More Evidence of Weaker Labor Market in JOLTS Report
The U.S. Labor Department reading on the Job Openings and Labor Turnover Survey (the JOLTS report) showed that some 4.014 million job openings were available in the United States on the last business day of March. Unfortunately, this is down handily from the 4.125 million openings in February. Hopefully the strength in the latest payrolls report from the Labor Department is the reason for the drop — maybe the jobs are finally being filled, but the data signals that the outcome is a less optimistic scenario.
Friday's JOLTS report indicates that the labor market simply remains a weak one. Now we have at least some additional knowledge about why Fed Chair Janet Yellen is keeping up the so-called Bernanke Put with the promise of keeping interest rates incredibly low for a considerable period. This weak JOLTS reading shows something different than the recent unemployment rate may have masked.
The JOLTS report showed that the hires rate was 3.4%, while the separations rate was 3.2%. These were unchanged in March, which might lead some argument over whether these job openings were simply cancelled or filled.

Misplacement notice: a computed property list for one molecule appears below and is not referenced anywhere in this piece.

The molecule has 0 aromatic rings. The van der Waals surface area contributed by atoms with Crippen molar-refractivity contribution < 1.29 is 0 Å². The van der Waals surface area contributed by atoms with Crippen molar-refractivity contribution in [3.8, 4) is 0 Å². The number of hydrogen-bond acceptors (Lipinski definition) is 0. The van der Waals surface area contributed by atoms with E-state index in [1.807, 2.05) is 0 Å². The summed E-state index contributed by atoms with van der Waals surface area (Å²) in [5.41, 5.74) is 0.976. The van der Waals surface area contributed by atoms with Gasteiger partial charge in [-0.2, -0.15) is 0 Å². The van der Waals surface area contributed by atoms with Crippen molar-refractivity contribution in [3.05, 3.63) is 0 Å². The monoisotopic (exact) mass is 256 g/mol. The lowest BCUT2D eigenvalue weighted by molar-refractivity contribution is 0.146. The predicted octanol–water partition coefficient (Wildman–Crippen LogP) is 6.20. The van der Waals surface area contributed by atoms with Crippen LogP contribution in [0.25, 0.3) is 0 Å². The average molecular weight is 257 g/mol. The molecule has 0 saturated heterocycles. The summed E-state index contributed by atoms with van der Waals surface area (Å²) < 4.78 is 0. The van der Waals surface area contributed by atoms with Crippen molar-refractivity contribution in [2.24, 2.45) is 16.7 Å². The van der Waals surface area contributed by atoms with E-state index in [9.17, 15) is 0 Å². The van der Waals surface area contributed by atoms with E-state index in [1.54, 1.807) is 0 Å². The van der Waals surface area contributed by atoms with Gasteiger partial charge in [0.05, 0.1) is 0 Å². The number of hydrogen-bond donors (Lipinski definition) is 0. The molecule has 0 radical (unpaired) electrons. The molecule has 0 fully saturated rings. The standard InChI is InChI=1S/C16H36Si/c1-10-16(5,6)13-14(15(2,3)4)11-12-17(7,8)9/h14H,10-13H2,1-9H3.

Another issue closing the debate over jobs strength was that there were 4.625 million hires in March, down from February's reading of 4.699 million.
And the separations were listed as 4.431 million total in March. This is down marginally from the 4.459 million in February. The quits rate of 1.8% was unchanged and the layoffs and discharges rate of 1.1% was little changed.
ALSO READ: Wholesale Trade Much Better Than GDP Report Signaled
In an explanation that may seem counterintuitive, the separations (and particularly the quits rate) has to generally be rising for there to be a good jobs market. The reason is that you have to be willing to leave one job for another one. Again, it seems counterintuitive on the surface. The other benefit to a higher separations rate (and higher hires rate) means that employees generally feel more comfortable looking for new opportunities if they are unhappy in their current job.
Anyhow, this argument is a very small component of the overall economy. It also looks back to March, so it likely will not have a major impact on anything.
Filed under: Jobs